I want to find a polynomial of specified degree $d$ defining the function $f:[0,1]\to[0,1]$ satisfying $f(0)=0,f(1)=1$ and $f$ is monotonically increasing over the interval. This seems like an easy enough task especially since there's the trivial solution $f(x)=x^d$, and although my code seems to work decently well for $d=2,3$, it takes around a minute on my machine to produce an answer for $d=4$ and it couldn't get anything in the time I set it running for $d=5$. I'm looking to test this for values of $d$ up to $10^3$ and find multiple instances for $f$, so this is certainly not going to work. What am I doing wrong and how can I make this efficient?

Here is my code:

deg = 4;
f[x_] := Sum[Subscript[c, k] x^k, {k, 1, deg}];
   f[1] == 1,
   ForAll[x, 0 <= x <= 1, f'[x] >= 0]
   }, Table[Subscript[c, i], {i, 1, deg}], Reals]
  • $\begingroup$ The space of these monotonic functions is quite large. Are there other considerations one might use to narrow the search space? $\endgroup$ – Daniel Lichtblau Jan 2 at 2:42
  • $\begingroup$ @DanielLichtblau Yes, for my applications I'm actually interested in such functions satisfying $\int_0^1xf(x)dx=K$ where $K$ is a fixed constant. (Note that not every value of $K$ works, a safe choice would be somewhere around $1/3$.) $\endgroup$ – YiFan Jan 2 at 2:45
  • $\begingroup$ If you are willing to restrict the polynomial to having positive coefficients, that will guarantee monotonicity. Then FindInstance, for example, can be used: In[50]:= d = 5; coeffs = Array[a, d + 1, 0]; integral = Integrate[x*coeffs.x^Range[0, d], {x, 0, 1}]; k = 1/3; FindInstance[Flatten@{integral == 1/3, Thread[0 <coeffs]}, coeffs] Out[54]= {{a[0] -> 1/48, a[1] -> 1/2, a[2] -> 1/3, a[3] -> 5/24, a[4] -> 1/8, a[5] -> 7/96}} $\endgroup$ – Daniel Lichtblau Jan 2 at 15:16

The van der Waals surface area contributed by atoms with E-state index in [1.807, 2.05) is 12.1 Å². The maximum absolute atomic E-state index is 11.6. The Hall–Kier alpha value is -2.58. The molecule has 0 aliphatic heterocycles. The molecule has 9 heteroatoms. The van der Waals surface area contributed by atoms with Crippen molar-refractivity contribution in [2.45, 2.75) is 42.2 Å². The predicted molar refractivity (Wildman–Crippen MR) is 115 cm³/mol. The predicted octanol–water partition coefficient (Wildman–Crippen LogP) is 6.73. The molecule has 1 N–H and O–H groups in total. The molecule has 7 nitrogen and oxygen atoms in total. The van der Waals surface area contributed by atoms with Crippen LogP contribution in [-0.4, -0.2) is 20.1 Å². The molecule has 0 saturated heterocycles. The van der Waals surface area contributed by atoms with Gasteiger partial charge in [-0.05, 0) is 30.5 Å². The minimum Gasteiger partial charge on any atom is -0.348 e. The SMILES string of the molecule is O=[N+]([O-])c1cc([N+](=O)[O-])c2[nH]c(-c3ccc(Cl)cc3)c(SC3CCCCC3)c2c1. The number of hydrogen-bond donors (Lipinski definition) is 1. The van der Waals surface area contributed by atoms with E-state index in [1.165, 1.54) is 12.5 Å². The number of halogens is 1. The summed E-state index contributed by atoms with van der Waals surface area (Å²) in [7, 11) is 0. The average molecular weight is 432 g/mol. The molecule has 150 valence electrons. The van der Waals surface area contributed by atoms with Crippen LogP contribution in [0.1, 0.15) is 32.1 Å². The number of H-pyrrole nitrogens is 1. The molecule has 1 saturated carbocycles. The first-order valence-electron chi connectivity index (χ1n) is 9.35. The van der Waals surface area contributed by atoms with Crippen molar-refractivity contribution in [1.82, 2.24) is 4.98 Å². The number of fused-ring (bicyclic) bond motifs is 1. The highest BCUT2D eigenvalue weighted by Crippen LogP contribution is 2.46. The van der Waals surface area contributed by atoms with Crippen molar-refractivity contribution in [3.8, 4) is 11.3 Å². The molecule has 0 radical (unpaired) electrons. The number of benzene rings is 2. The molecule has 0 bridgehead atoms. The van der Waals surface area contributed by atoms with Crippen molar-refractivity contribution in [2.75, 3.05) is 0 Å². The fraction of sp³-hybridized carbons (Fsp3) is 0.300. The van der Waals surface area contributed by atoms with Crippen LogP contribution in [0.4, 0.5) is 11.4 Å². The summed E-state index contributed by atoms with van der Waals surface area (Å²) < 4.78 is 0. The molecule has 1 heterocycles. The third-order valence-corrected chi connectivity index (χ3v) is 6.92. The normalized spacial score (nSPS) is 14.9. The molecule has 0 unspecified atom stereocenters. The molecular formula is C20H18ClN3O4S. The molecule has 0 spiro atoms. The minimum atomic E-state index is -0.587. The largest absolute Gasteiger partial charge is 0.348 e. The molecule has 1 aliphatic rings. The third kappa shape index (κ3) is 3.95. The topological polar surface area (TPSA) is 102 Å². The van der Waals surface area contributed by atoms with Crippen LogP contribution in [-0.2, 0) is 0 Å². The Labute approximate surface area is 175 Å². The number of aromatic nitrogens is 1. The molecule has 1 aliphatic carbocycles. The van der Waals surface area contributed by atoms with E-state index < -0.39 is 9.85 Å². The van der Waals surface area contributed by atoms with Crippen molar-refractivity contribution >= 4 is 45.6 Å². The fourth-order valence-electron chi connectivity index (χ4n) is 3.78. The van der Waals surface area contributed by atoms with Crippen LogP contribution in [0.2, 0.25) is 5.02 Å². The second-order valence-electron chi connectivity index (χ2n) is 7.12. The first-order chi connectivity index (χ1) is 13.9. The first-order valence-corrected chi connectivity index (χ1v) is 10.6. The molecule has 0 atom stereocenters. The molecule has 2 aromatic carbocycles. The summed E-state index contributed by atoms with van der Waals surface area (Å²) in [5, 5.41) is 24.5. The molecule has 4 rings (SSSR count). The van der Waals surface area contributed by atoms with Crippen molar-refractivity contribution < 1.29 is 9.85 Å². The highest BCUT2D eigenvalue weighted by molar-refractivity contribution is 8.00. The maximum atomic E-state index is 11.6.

Try this


That finds a list of positive Real coefficients which sum to 1 and builds your polynomial from them. Thus it monotonically increases from 0 to 1.

Numerical accuracy may become an issue with degree 1000 so you may need to modify this to generate a list of positive exact rational coefficients which sum to 1 to avoid that problem. But the current form completes the calculations in a few seconds with deg=1000.

  • $\begingroup$ Thank you! Do you think it's possible to modify this idea to take into account a constraint of the form $\int_0^1xf(x)dx=K$ for a constant $K$? (Equivalently we would need $\sum a_n/(n+2)=K$ where $a_n$ are the coefficients, but I don't know how to take into account both this and $\sum a_n=1$.) $\endgroup$ – YiFan Jan 2 at 3:39
  • $\begingroup$ I do not see a way to find exactly K. If an approximation would do then deg=4;k=1/3;besterr=Infinity; Do[c=Join[{0.},Sort[RandomReal[{0,1},deg-1]],{1.}];d=Rest[c]-Most[c];v=Table[x^n,{n,1,deg}];poly=Dot[d,v];int=NIntegrate[x*poly,{x,0,1}];If[besterr>Abs[int-k], besterr=Abs[int-k];Print[besterr];bestpoly=poly],{100}]; bestpoly can try to find a polynomial close to your condition. Change the number of iterations if needed. I do not see how using any Mathematica minimization function would do better than this. $\endgroup$ – Bill Jan 2 at 4:17

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